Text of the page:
What do you want me to do for you?

Imagine if Jesus came to you and asked, “What do you want me to do for you?” What would you answer? How would you respond? Would you have to pause and think about it? Would you need to get back to him?

Or would you immediately know? Would your response come easily? Would the answer be the very thing you’ve been praying about for weeks – months – years – or even decades? In the story found in Mark 10:46-52, we meet a blind man named Bartimaeus who knew exactly how to answer Jesus. And that “chance” encounter between himself and Jesus forever changed Bartimaeus’ life.Jesus møter Bartimeus by Bartimeus

In Jesus’ day, blindness, like many other physical ailments, was often thought to result from sin. At one point, Jesus’ disciples even asked Jesus the cause of another blind man’s condition, wondering whose sin had caused the blindness. We aren’t told anything about Bartimaeus’ blindness, and frankly, it matters little.

Bartimaeus situated himself outside the city gates of Jericho, took up his daily post and began to beg. Begging was probably his only option for supporting himself and his family. Jericho was a large city, so the amount of foot traffic that walked by him would probably made his begging successful. When he took up his post that day, Bartimaeus could have hardly imagined how his life was about to change.

Word about Jesus – his teaching and his miracles – had quickly spread among the people of Israel. A simple, peasant man from Nazareth. A growing number of disciples. Stories of healings, feeding thousands, and challenging parables. Some people even claimed that Jesus was the Son of David – the long-awaited davidic King!

Bartimaeus had heard the stories, and late at night after long days of begging, he often imagined encountering this Healer. Bartimaeus believed the stories. He hoped that one day their paths might cross. And so when the crowds passed by that fateful day and he heard rumors that Jesus was there, his pulse quickened, he sat taller on his begging mat, and he cried out with great hope, “Son of David, have mercy on me!”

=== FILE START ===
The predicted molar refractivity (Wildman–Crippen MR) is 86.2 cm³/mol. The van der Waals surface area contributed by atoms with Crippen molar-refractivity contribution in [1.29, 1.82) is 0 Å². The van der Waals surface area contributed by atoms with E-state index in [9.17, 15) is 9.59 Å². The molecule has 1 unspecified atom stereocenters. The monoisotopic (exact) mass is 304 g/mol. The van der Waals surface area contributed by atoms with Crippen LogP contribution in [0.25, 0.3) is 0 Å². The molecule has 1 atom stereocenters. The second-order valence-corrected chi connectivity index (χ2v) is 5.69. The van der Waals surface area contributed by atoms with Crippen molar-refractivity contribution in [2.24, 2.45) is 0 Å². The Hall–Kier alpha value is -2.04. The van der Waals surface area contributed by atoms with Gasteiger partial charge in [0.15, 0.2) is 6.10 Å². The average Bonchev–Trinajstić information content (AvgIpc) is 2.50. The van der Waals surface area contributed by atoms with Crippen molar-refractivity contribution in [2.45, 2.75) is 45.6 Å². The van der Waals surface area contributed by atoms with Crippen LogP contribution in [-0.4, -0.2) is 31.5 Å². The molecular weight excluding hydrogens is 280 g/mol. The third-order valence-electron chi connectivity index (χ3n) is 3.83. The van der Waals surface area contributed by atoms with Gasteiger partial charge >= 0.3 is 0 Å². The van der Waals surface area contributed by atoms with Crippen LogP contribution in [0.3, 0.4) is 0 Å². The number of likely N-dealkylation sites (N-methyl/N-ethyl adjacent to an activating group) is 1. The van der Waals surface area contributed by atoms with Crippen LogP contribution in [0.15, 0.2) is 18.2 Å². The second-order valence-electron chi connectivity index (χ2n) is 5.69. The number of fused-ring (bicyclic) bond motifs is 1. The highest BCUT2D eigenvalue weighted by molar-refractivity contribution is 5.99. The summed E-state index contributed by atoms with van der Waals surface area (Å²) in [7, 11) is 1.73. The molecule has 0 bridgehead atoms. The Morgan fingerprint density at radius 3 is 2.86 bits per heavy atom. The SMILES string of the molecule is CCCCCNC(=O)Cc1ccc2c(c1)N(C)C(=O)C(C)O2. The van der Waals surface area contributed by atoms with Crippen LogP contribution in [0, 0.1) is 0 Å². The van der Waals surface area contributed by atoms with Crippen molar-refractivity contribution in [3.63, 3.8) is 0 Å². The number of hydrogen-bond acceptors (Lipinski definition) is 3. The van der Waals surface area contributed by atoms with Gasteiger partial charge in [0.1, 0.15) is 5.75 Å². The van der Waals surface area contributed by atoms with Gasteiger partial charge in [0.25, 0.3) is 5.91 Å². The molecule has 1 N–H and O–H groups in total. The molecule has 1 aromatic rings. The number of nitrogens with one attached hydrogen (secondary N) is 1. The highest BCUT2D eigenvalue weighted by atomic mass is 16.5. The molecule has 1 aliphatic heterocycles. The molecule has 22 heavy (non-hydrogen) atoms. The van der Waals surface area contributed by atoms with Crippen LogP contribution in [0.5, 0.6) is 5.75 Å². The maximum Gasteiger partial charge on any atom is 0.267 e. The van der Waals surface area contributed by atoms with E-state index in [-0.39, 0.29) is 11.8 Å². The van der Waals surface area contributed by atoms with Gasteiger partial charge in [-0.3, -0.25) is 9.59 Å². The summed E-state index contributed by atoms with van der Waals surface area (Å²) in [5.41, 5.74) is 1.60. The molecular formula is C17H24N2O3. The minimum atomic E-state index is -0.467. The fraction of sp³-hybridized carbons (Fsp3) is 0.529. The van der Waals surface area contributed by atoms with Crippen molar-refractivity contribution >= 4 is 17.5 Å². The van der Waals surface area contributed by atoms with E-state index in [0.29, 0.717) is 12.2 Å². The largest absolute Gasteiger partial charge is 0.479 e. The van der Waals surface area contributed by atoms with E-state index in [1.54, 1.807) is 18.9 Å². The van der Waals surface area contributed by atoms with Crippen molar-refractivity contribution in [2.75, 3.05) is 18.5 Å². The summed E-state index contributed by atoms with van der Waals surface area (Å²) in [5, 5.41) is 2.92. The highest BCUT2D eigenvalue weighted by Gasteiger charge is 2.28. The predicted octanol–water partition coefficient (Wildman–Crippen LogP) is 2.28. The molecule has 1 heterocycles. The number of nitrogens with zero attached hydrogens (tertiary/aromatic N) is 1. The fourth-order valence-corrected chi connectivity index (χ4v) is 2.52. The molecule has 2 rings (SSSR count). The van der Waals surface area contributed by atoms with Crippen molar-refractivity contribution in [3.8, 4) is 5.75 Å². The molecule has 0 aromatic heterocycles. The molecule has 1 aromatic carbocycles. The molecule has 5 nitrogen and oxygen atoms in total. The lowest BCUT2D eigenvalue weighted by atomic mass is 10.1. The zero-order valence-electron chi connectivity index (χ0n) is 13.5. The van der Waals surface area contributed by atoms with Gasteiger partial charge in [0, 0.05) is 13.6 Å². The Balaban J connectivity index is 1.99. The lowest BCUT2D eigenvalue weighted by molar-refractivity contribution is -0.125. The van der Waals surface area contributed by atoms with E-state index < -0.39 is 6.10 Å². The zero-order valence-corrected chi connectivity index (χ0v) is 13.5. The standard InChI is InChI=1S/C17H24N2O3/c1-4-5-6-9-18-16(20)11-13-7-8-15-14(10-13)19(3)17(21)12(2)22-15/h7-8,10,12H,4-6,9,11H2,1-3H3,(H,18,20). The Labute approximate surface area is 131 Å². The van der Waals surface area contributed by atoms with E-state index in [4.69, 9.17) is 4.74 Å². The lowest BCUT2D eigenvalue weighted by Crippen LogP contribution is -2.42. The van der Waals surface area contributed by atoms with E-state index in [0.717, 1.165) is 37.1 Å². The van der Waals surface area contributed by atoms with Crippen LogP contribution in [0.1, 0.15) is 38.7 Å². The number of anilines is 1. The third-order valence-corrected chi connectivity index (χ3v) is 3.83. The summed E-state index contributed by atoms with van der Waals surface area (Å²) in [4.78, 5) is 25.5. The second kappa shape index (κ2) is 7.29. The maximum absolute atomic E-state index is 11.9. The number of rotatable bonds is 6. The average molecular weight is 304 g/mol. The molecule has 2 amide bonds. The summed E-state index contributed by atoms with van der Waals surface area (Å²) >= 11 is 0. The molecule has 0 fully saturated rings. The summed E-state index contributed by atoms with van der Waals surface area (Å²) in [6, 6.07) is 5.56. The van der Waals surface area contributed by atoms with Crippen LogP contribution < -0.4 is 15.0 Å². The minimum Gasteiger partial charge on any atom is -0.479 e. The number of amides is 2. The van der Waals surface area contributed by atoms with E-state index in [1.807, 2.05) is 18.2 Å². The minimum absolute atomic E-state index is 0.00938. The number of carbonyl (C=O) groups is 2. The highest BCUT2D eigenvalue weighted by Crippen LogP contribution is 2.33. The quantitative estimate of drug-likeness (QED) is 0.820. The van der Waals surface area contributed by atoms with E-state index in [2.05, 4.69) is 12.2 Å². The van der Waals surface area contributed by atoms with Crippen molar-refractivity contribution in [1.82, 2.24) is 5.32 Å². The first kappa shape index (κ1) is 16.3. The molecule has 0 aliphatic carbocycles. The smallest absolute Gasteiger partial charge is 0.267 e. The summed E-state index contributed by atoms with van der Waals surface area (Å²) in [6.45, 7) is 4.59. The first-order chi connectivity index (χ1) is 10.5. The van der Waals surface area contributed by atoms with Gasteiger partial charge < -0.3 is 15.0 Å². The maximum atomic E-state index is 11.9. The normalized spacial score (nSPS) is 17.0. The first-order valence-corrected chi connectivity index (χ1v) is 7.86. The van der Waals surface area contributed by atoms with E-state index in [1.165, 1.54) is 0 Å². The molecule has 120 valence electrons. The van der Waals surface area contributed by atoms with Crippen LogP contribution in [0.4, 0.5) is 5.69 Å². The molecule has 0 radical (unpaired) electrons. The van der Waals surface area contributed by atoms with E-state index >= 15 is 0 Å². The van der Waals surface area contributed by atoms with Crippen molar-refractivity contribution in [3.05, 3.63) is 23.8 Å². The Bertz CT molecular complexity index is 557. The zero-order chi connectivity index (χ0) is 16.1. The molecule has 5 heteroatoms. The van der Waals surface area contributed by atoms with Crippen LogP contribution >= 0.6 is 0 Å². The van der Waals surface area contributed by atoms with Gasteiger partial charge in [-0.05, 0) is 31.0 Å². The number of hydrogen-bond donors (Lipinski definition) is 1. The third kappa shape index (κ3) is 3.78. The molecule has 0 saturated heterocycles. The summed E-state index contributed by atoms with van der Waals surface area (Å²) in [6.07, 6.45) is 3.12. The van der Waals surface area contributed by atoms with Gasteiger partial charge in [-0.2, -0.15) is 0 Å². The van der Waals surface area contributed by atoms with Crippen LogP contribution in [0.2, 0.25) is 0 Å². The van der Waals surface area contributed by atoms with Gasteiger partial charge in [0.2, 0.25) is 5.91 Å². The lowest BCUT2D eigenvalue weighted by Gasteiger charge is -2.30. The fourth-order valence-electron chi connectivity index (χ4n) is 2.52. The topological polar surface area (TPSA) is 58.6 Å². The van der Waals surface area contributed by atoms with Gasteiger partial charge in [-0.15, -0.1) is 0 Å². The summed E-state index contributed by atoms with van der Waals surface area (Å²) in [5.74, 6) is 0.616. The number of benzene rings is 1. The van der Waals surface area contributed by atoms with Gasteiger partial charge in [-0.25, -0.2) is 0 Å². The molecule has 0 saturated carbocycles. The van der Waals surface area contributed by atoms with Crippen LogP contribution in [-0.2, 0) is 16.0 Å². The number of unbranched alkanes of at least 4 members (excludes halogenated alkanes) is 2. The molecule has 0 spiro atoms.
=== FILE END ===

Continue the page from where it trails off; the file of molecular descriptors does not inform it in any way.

As a beggar, Bartimaeus had gotten used to being shunned and shushed. But with Jesus in the vicinity – the Healer, the Miracle Maker, the Anointed One – Bartimaeus had no intention of being quiet, even when rebuked. And then the unimaginable happened – Bartimaeus was called to come to Jesus, and there was nothing to do but jump up, and leave everything behind. He abandoned his cloak – his only protection from the weather, the place where he kept the coins he had been given, possibly his only belonging – and came to stand before the Son of David, seeking mercy.

“What do you want me to do for you?” Jesus asked. And immediately Bartimaeus knew. It was the prayer he had uttered his entire life. I want to see!

Bartimaeus didn’t fear. He never stopped to question whether this man really was the Healer he had heard about. He never doubted whether Jesus could actually give him his sight. He simply responded with his deep, heart-felt wish. I want to see!

And he did. Mark tells us that immediately Bartimaeus received his sight.

If you’re familiar with the Old Testament, you may recognize the name of the city Bartimaeus sat outside – Jericho. In the early days when God’s people captured the Promised Land, the walls of Jericho came crumbling down after the Israelites marched around the massive structure for 7 days, following God’s instructions. In this New Testament story we see other walls come crumbling down. Walls of unbelief. Walls of sin. Walls of Jesus’ true identity. Walls of the crowds’ insistence that the marginalized remain quiet. Walls of blindness.

Blind by LocksmythFor it was the blind man who really saw Jesus’ true identity. The blind man who had committed to living life to the fullest, as best he could, without giving up hope that tomorrow would be better. The blind man who had remained persistent, even in the face of criticism and intimidation. The blind man who jumped up and came when he was called – without hesitation, without questioning, without even knowing exactly what he was being called to, or by whom. The blind man who had nothing knew the one thing he wanted. The blind man could see far better than those who had sight.

And yet when Jesus said, “Go, your faith has healed you,” the blind man stayed. He stayed with Jesus. He stayed with the One who changed his life. He stayed.

And so I wonder – would we do the same? Would we have a ready answer when Jesus asks us, “What do you want me to do for you?” Would we jump up and leave everything behind when called? Would we respond in full faith that Jesus could answer that one prayer? And when he gives us that one thing, would we go, or stay?